The slaying of Khashoggi in October 2018 sparked a global outcry against Saudi Arabia and led to greater scrutiny of a crackdown on dissidents pursued by the crown prince. Khashoggi, who contributed columns to The Washington Post, had been one of Mohammed’s most prominent critics.
Khashoggi was killed soon after he visited the Saudi Consulate to obtain documents that would allow him to remarry. After he was killed, by a team of agents who had flown to Istanbul from Saudi Arabia, Khashoggi’s body was dismembered, according to Turkish and Saudi prosecutors. His remains have not been found.
The verdicts came after a trial in Riyadh’s criminal court that lasted nearly a year and was largely shrouded in secrecy, with court sessions closed to the general public. Human rights groups warned that the lack of transparency made the proceedings unfair, and increased the likelihood that senior officials could escape justice.
Diplomats from the United States, Turkey and several other countries were allowed to attend but told not to reveal details of the trial. Members of Khashoggi’s family also attended, according to Shalaan al-Shalaan, a spokesman for the Saudi public prosecutor.
In addition to the five people who received the death penalty, three more people were sentenced to jail terms totaling 24 years, according to Shalaan, who did not name any of the convicted defendants. The death sentences must be confirmed by higher courts, he added.
The CIA concluded last year that the crown prince had ordered Khashoggi’ s assassination, contradicting Saudi Arabia’s insistence that Mohammed had no knowledge of the plot. However, Saudi authorities had said they were investigating the roles played by two senior aides to the crown prince in organizing and dispatching the team of agents who killed Khashoggi.
Shalaan said Monday that the two senior aides — Saud al-Qahtani and Ahmed al-Assiri — were exonerated.
Qahtani, a media adviser to the crown prince and one of the kingdom’s most strident defenders, was “investigated by the public prosecutor and was not charged because of lack of evidence against him,” Shalaan said.
Last year, the Trump administration imposed sanctions on 17 Saudi citizens, including Qahtani, saying he was “part of the planning and execution of the operation that led to the killing of Mr. Khashoggi.”
Assiri, Saudi Arabia’s former deputy head of intelligence, was initially charged after prosecutors said he was responsible for issuing the order for Khashoggi’s forcible return to Saudi Arabia. Shalaan said Monday that Assiri’s guilt “was not proved.”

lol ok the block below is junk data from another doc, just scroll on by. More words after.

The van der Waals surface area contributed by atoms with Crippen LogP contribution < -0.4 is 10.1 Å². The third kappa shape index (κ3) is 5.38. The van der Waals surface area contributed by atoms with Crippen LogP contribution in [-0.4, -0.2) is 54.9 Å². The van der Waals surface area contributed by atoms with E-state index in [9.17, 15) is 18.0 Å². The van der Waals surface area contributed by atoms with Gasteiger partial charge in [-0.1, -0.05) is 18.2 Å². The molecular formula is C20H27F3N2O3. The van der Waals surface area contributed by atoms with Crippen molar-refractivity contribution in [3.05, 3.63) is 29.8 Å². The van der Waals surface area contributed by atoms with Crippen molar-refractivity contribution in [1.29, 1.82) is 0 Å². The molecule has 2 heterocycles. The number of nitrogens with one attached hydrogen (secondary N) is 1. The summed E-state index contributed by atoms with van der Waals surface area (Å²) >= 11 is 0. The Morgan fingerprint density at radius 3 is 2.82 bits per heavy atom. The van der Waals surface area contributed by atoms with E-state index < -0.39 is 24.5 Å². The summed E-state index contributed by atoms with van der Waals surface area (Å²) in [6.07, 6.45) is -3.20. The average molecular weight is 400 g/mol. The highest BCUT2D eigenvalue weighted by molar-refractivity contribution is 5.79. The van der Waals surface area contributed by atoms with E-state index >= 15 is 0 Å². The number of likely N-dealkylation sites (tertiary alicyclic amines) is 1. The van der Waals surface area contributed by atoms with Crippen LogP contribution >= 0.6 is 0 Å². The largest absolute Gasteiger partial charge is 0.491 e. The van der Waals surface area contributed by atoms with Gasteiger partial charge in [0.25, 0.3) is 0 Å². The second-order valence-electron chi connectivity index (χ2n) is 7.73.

Turkish officials insisted that Khashoggi’s killing was planned, even as Saudi Arabia maintained that the murder was a “rogue” operation carried out by overzealous agents who had been instructed to return Khashoggi to Saudi Arabia alive. On Monday, Shalaan said the investigation showed “there was no prior intention to kill at the start of this mission.”
The killing, he added, was a “snap decision.”
Saudi officials had repeatedly called Khashoggi’s killing a mistake and pointed to the trial as evidence that they were responding to international outrage. Human rights advocates said a fair trial was all but impossible in the kingdom, an absolute monarchy with no independent institutions and where the crown prince enjoys unrivaled power.
A report in June by a United Nations investigator called for a U.N.-assisted criminal inquiry, saying that Saudi authorities participated in the destruction of evidence after Khashoggi was killed and that culpability extended beyond the Saudis who are were on trial. The investigator, Agnès Callamard, said Khashoggi’s slaying “constituted an extrajudicial killing for which the State of the Kingdom of Saudi Arabia is responsible.”
Adam Coogle, a Middle East researcher for New York-based Human Rights Watch, said in text message Monday that Saudi Arabia’s “absolution of its senior leadership of any culpability in the murder of Jamal Khashoggi raises serious concerns over the fairness of the criminal proceedings.”
The kingdom’s handing of the killing — “from complete denial to hanging the murder on lower-level operatives in a trial that lacked transparency, demonstrates the need for an independent criminal inquiry,” he wrote.